2. Innovation Phase: Brainstorming about innovative ubiquitous devices and user interfaces, their context of use, target groups and intended user experience. Discussion of project ideas and selection of one project idea per group. Transformation of project idea into a full concept (full day).
3. Design and Development Phase: Rapid explorative prototyping of a physical solution in an iterative process. Refinement, enhancement and documentation of a solution in each iteration step. Possible division of task, e.g. hardware and electronics, software implementation as well as enclosure design and production (two days).
4. Presentation of the groups’ work results and demonstration of devices built.
Students from different disciplines are encouraged to participate in this workshop. Basic skills in one of the following domains will be appreciated: programming, 3D modeling, interaction design, or electronics.
Instructor: Prof. Albrecht Schmidt, University of Stuttgart, Germany
Albrecht Schmidt is a professor for Human Computer Interaction at the University of Stuttgart. Previously he was a Professor for User interface Engineering and Pervasive Computing at University of Duisburg-Essen. In 2006/2007 he had a joined position between the University of Bonn and the Fraunhofer Institute for Intelligent Analysis and Information Systems (IAIS) working in the area of Media Informatics. From 2003 to 2006 he headed the embedded interaction research group at the Ludwig-Maximilians Universität in Munich. He studied computer science in Ulm, Germany and Manchester, UK and receive in 2003 a PhD from the Lancaster University in the UK and worked as a researcher at the University of Karlsruhe. His research interest is in human computer interaction beyond the desktop, including user interfaces for mobile devices and cars. Albrecht published well over 200 refereed archival publications and his work is widely cited. He was a member of the steering committees of the international conferences Pervasive Computing and Ubicomp. He has chaired several program committees of the internationally leading conferences in his field and has a long-standing service on the program committees of Ubicomp, Pervasive, and SIGCHI. He is co-founder of the ACM conference on Tangible and Embedded Interaction (TEI) and initiated the conference on Automotive User Interfaces (auto-ui.org). He is an area editor of the IEEE Pervasive Computing Magazine and edits a column on invisible Computing in the IEEE Computer Magazine.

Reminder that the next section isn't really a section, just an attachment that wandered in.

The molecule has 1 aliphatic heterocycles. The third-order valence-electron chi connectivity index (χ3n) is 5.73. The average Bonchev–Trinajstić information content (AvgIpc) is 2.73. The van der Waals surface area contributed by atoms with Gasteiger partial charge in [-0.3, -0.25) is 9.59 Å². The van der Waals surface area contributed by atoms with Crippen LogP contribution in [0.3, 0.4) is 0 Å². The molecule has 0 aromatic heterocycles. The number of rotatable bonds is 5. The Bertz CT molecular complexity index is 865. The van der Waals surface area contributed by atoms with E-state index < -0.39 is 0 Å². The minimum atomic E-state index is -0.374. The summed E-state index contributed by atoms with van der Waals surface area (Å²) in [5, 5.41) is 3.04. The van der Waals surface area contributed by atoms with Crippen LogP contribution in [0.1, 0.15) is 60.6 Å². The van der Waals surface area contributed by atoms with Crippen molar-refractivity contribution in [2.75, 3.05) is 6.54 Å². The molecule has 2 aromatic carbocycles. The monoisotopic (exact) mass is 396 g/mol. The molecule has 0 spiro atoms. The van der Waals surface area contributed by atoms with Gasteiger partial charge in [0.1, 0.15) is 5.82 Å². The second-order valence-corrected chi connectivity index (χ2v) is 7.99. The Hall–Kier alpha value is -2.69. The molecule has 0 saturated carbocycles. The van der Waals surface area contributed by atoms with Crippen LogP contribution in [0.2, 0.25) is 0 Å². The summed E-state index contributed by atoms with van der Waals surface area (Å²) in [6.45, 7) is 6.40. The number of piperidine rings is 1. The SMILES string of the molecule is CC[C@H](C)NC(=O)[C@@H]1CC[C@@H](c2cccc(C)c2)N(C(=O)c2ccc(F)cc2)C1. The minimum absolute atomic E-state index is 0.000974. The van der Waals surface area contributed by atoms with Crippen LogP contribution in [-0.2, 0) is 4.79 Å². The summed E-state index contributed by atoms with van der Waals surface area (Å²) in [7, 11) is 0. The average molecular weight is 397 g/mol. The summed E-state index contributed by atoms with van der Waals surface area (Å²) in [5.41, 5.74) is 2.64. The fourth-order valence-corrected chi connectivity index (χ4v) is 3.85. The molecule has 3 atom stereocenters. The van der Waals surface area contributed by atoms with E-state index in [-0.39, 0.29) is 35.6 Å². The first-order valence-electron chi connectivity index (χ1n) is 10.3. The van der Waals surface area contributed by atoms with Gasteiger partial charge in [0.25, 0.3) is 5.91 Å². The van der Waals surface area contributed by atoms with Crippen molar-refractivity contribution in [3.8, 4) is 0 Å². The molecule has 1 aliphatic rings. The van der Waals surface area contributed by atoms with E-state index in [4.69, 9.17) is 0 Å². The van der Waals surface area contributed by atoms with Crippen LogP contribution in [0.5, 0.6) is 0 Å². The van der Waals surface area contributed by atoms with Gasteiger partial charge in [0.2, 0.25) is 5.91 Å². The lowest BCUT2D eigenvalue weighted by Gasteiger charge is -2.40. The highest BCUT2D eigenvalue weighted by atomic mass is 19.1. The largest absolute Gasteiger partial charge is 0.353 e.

This is a speculative workshop on the design challenge of the augmented city. Technologies of positioning, tagging, sensing, embedding and ambient display have created the conditions for a boom in “urban computing.” The workshop seeks a creative overview of emerging prospects there. Working all together and in pairs, participants will sketch and discuss proposals for product-service systems at street level, as in location tagging, neighborhood lore, smart transit, ambient art, or environmental monitoring. We will seek to focalize an attitude that is critical and civic, and not merely technofuturist. Lectures, readings, discussions, and prior project critiques will establish themes and precedents for the group to share in developing their work. Proposals will take the form of storyboards in slides or video (and not coded prototypes). Although mobile apps are certainly part of the conversation, the workshop emphasizes situated technologies too, more than you can build in a couple of days. The goal is to bring physical architecture into into thinking about information architecture. The takeaway is a better cultural/entrepreneurial sense of where the meaningful prospects are. Interaction designers, citizen scientists, social historians of technology, and environmental artists all may take interest, and the better mix of them the workshop involves, the more interesting the experience for all. Please join us.
Malcolm McCullough has taught architecture and media arts at Taubman College, the University of Michigan, USA, since 2001. Previously he served on the faculty of Carnegie Mellon and for ten years at Harvard Design School. McCullough is an internationally recognized scholar on design culture for situated digital technologies. His previous books Abstracting Craft (1996) and Digital Ground (2004) became early classics in this fast-growing field. His forthcoming Ambient Commons (mid 2013) offers one of the most substantial inquiries yet into the question of attention amid ambient information. His long-running “networked cities” seminars in Taubman College provide a rich, extensive base of materials, methods, and topics for this workshop. McCullough has given over 40 invited lectures in 15 countries, and has taken over 40 backcountry trips in the American wilds, but he has never been further north than Helsinki.